Making Safety a Chapter Event
By Dan Grunloh, Editor, Light Plane World
The great thing about flying is that it can be an adventure every time you take off. This month, as in past issues, EAA Light Plane World features stories and news of ordinary individuals who have found their adventure in the light side of aviation. Each and every year we should try to find some new experience in flying. With only a month remaining in 2010, the time to review the logbook is near. What was your adventure of 2010?
Some of us come late to realizing how important it is to dream and to seek out the adventures of flight. It’s not enough to simply fly around the pattern and go to the nearby pancake breakfast. Every year gone by is one less that you will have to fly as a pilot. We should constantly expand our experiences, skills, ratings, and places we have seen. As you move your horizons outward, everything gets easier and more fun. About eight years ago I was dragged kicking and screaming into a brief foray into the world of microlight competition flying. I had several glorious local minor victories and a couple of major defeats at the international level. It was costly, inconvenient, and a lot of work, but it opened my eyes to what is possible. We can often do much more than we realize.
You don’t have to crate your plane and ship it to another continent to have an adventure. You don’t have to disassemble your FAR103 ultralight and smuggle it into Baja Mexico in the back of a trailer to have an adventure. Every flight to a new destination, any flight that breaks a personal record, or any change to a new aircraft can be an adventure. In my opinion any flight to AirVenture Oshkosh qualifies as an adventure even if you have flown there before. Also realize there are adventures to be had in aviation besides the piloting of the aircraft. It can be the things you see and do and the people you meet. Anyone designing, building, restoring, or teaching others can have an adventure.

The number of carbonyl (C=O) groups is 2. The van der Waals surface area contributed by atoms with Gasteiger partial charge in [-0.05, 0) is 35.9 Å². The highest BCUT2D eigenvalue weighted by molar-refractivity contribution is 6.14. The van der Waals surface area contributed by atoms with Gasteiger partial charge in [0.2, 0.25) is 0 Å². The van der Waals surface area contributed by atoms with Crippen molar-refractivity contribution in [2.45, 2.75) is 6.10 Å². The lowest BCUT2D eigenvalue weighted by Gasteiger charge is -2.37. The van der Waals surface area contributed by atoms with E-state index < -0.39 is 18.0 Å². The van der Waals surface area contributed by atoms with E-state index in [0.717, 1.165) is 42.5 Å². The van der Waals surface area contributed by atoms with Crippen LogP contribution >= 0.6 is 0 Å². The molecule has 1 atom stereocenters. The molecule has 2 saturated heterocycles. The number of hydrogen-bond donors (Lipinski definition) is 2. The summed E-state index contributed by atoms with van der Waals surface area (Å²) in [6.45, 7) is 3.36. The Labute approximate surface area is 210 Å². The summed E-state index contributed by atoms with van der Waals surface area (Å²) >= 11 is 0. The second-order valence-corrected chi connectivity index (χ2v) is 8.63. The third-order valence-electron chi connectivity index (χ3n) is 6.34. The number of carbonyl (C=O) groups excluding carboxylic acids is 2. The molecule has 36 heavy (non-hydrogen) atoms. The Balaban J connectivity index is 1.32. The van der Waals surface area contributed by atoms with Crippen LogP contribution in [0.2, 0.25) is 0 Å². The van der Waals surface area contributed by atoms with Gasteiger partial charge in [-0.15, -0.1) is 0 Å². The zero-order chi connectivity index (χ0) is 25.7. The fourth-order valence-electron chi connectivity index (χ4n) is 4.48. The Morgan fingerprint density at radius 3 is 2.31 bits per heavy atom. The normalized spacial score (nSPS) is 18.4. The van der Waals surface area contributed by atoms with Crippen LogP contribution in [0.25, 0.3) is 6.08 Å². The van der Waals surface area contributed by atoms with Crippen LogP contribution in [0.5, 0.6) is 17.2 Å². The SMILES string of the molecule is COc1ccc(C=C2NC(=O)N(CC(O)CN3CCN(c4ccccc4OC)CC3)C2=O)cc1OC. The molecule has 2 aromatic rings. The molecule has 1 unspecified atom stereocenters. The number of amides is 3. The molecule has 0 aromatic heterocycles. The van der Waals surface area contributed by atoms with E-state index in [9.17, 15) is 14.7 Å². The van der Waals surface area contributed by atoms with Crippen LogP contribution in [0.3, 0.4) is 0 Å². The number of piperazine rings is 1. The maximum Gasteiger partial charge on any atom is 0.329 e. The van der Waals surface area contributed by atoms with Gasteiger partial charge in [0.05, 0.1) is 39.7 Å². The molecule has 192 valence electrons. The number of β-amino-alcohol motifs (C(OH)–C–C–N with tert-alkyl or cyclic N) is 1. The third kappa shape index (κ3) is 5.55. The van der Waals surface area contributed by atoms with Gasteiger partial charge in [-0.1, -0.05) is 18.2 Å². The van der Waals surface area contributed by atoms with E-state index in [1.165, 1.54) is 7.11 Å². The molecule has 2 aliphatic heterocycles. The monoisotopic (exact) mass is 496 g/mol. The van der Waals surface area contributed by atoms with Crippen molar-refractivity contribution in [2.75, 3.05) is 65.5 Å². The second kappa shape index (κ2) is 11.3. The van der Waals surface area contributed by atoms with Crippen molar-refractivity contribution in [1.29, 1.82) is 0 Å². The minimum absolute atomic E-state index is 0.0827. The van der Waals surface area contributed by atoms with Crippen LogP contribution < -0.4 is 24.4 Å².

So how did I do this year on the “adventure” front? I flew to some new fly-ins and camped under the wing, but I did not break the 1,000-mile cross-country mark. I didn’t learn to fly a new type of aircraft. I didn’t set a world record or any other things that would qualify for my “adventure of the year.” There was one thing though that I never imagined, predicted, or expected: I agreed to become the editor of EAA Light Plane World. The production of the first 12 issues has truly been an adventure. What was very difficult at first has become more and more fun as I learned how to pull it all together. My aviation adventure for 2010 was the creation of this newsletter.
Next year, though, I’m going “raise the bar” and do something that would be on par with the many stories featured here. I don’t know what it is yet, but it may be adding a new category and class to my sport pilot certificate. If you don’t have anything that stands out in your logbook for 2010, don’t let that happen again in 2011. Start thinking and dreaming now about what is possible and when you have your great adventure, consider sharing it with the readers of EAA Light Plane World.